The awe and wonder Knytt Underground creates is usually due to its beautiful backgrounds and music. The areas offered in Underground are sometimes surreal, sometimes terrifying, sometimes mysterious; each part of the subterranean worlds in Underground have their own visual aesthetic and challenges, with some rooms populated by more robotic enemies, some with more hazardous surfaces, some with shifting terrain, some with visibility changes, and some just with seemingly impossibly platforming sections. Often I would get lost on purpose, diving further and further down into the game, trying to get as far to the edge as possible to see what I could find. In a game like this where moving and climbing through similar rooms could become tedious fast (with earlier parts of the game offering a limited scope of what Underground truly offers), it’s amazing that the breadth of Knytt Underground‘s world can have so much variety once players truly get out and see it.
Knytt Underground isn’t without faults though. Where the game’s exploration is deep and rich, the game’s narrative offers little until later in the game. The story gives little more than a series of conversations between various newly introduced characters, who all enter and exit from the plot as fast as characters in a children’s fairy tale. But it is worth noting that the Knytt series is partially based on Swedish folklore, and that the game’s focus isn’t meant to be a complicated or heart-wrenching plot the likes of Mass Effect 3 or Telltale’s The Walking Dead. But what it does excel at is a sense of discovery, reverence, and curiosity, and it’s clear that Nifflas’ focus was on players playing for exploration’s sake than plot. The plot is just a means to an end, a reason to give players to find specific rooms, and all the places along the way.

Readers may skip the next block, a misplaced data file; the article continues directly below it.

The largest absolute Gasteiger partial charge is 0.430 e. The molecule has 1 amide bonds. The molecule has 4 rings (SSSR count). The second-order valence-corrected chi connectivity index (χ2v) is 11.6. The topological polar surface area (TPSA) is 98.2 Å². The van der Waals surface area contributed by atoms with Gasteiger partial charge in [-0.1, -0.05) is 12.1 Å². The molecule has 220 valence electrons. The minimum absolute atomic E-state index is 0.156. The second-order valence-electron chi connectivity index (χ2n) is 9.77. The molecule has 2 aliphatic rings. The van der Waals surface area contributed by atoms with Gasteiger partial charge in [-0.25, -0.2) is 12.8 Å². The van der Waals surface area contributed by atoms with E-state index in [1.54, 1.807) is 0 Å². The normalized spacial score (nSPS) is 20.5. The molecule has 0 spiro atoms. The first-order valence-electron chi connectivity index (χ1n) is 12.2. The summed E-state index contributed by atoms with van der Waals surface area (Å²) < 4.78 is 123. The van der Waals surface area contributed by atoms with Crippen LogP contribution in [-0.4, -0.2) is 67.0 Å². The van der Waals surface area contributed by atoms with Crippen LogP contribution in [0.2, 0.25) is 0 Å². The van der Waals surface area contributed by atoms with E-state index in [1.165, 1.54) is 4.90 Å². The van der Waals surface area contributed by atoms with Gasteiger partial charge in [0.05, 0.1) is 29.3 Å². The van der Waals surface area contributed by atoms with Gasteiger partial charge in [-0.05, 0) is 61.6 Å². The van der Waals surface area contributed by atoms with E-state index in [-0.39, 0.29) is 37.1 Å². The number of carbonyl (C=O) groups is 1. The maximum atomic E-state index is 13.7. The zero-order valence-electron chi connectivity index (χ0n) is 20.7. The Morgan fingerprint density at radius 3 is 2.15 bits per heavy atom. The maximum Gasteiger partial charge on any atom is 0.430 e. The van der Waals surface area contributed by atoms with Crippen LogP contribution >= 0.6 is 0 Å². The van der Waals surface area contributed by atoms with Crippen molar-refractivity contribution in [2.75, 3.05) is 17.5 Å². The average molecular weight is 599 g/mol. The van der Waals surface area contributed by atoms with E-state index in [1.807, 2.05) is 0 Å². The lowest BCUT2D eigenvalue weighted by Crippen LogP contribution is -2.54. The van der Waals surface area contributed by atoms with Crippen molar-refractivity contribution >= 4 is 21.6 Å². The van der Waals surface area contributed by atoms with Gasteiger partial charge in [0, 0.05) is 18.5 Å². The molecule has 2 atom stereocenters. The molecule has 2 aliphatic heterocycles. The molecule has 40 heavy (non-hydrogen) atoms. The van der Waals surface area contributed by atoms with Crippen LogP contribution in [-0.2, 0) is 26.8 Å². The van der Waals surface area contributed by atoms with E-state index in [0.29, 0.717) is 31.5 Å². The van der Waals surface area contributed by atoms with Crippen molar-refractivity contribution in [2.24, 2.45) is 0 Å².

The game’s platforming sections can also be a little difficult for the uninitiated platform gamer, with several areas requiring patience, repetition, and determination. Players who are fans of retro platforming games may appreciate these occasional challenges and puzzles, though: the sense of accomplishment that comes with making it past a difficult challenge and discovering a new room is rewarding in and of itself, and Underground offers plenty of special challenges like these.
Overall, Knytt Underground is a huge, wonderful game, one that offers a large, undiscovered world that comes with secret areas, new worlds, and enough rooms to keep players coming back for more. Knytt Underground may not be for everyone: anyone looking for a stronger story and more action won’t find it here. For everyone else, this is a game truly worth your time, and fun to play at home, or on the go with the Vita. Try it out, get lost, and enjoy.
The Playstation version of Knytt Underground offers the “Cross-Play” feature, allowing players to share saves between their PS3 and Vitas, and the “Cross-Buy” feature, which allows them to buy it once and get it for both systems. Knytt Underground is not only a must-play for platforming fans, but a must-buy for owners of the PS3 and PS Vita.